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When selling Iowa timber, be sure to only use a bonded timber buyer

  • 2/24/2021 10:08:00 AM
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Iowa is known as a state full of friendly people. There’s even a term for it – Iowa Nice. And while some business transactions with friendly people can take place with just a handshake, selling timber shouldn’t be among them.

“Only sell your timber to a bonded timber buyer,” said Aron Flickinger, forestry program specialist with the Iowa Department of Natural Resources (DNR). “Anyone trying to buy your trees who is not a bonded timber buyer is breaking the law.”

Iowa’s woodlands are capable of growing high quality timber that can be sold in markets around the world. Iowa’s bonded timber buyer program requires those businesses to set aside money in the form of a surety bond or certificate of deposit to help compensate a person in the event they are not paid for their timber.

Flickinger said its also important to have a written contract that outlines how the timber sale will proceed.

“The most common calls I receive come from landowners who had someone who was not a bonded timber buyer cut their trees on a verbal agreement,” he said. “Without a written contract, there is little we can do except to try to find the person and cite them for not being a bonded timber buyer. This program can’t help the landowner in this situation because of the lack of evidence on the terms of sale.”

To avoid those pitfalls, Flickinger encouraged landowners to contact the Iowa DNR foresters who are available to help them to manage their woodlands. The DNR has a list of foresters online at https://www.iowadnr.gov/Conservation/Forestry/Forestry-Landowner-Assistance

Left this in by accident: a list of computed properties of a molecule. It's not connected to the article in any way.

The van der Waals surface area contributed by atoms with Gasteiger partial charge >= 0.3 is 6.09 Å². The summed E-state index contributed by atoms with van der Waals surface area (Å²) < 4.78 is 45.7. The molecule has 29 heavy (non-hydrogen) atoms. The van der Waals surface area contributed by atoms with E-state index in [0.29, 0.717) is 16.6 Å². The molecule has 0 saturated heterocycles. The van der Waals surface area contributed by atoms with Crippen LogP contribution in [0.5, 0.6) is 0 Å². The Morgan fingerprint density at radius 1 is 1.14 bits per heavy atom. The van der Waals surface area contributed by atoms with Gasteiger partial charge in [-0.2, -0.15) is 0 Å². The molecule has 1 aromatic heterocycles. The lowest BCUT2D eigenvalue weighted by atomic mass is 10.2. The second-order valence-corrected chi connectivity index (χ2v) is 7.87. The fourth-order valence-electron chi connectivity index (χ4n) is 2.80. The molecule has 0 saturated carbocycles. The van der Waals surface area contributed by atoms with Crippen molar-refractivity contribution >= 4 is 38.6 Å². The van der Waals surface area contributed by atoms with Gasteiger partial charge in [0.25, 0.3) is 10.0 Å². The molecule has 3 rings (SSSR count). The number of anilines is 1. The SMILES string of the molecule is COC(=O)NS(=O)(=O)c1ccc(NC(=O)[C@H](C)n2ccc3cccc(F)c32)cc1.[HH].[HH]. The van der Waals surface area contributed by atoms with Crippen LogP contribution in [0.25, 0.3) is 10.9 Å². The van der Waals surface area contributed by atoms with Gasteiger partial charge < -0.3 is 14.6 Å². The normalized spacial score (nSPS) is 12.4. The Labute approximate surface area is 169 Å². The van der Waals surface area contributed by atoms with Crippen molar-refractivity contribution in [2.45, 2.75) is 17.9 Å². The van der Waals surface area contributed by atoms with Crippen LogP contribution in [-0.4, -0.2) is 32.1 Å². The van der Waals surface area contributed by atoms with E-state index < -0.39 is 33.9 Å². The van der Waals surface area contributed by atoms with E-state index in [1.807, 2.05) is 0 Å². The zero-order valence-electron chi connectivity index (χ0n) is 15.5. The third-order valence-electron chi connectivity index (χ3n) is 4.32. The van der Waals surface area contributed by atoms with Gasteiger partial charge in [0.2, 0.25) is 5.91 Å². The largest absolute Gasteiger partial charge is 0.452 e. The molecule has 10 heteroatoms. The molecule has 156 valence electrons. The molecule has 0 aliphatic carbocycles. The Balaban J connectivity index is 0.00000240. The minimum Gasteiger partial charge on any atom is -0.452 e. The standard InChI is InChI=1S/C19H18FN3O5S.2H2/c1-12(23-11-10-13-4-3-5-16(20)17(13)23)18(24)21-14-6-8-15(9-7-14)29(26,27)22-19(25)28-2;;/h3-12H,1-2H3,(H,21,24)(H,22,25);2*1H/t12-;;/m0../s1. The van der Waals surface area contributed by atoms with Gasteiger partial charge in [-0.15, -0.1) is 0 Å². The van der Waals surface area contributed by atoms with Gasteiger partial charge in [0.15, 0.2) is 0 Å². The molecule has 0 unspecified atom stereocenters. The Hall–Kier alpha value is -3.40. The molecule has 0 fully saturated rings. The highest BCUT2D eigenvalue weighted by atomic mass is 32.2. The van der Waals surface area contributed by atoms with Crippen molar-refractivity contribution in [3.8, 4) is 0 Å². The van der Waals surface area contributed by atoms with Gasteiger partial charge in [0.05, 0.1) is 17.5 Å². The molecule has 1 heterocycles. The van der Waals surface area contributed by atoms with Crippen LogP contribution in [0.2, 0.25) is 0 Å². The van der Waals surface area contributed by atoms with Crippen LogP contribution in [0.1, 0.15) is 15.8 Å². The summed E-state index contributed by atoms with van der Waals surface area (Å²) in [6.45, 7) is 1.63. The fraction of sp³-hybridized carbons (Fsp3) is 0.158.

“Working with a DNR forester or one from the private sector will enable landowners to make informed decisions to keep the woodlot productive, healthy, rejuvenating the right trees, while generating income from trees ready to harvest,” Flickinger said. “And the best way to find out how much the trees within your timber are worth is to solicit bids from multiple bonded timber buyers.”

To find out if a logger is a bonded timber buyer go to www.iowadnr.gov/Conservation/Forestry/Wood-Industry-Logging

“If you’re not ready to sell, enjoy the scenery those trees are providing and learn more about what you have growing on your property,” he said. “The better you understand what you have, the more likely you are to enjoy the many benefits those trees are providing to you. Whether you are managing your timber for income or wildlife habitat, consider consulting with a forester to assist you in managing your timber for your specific wants and needs.”

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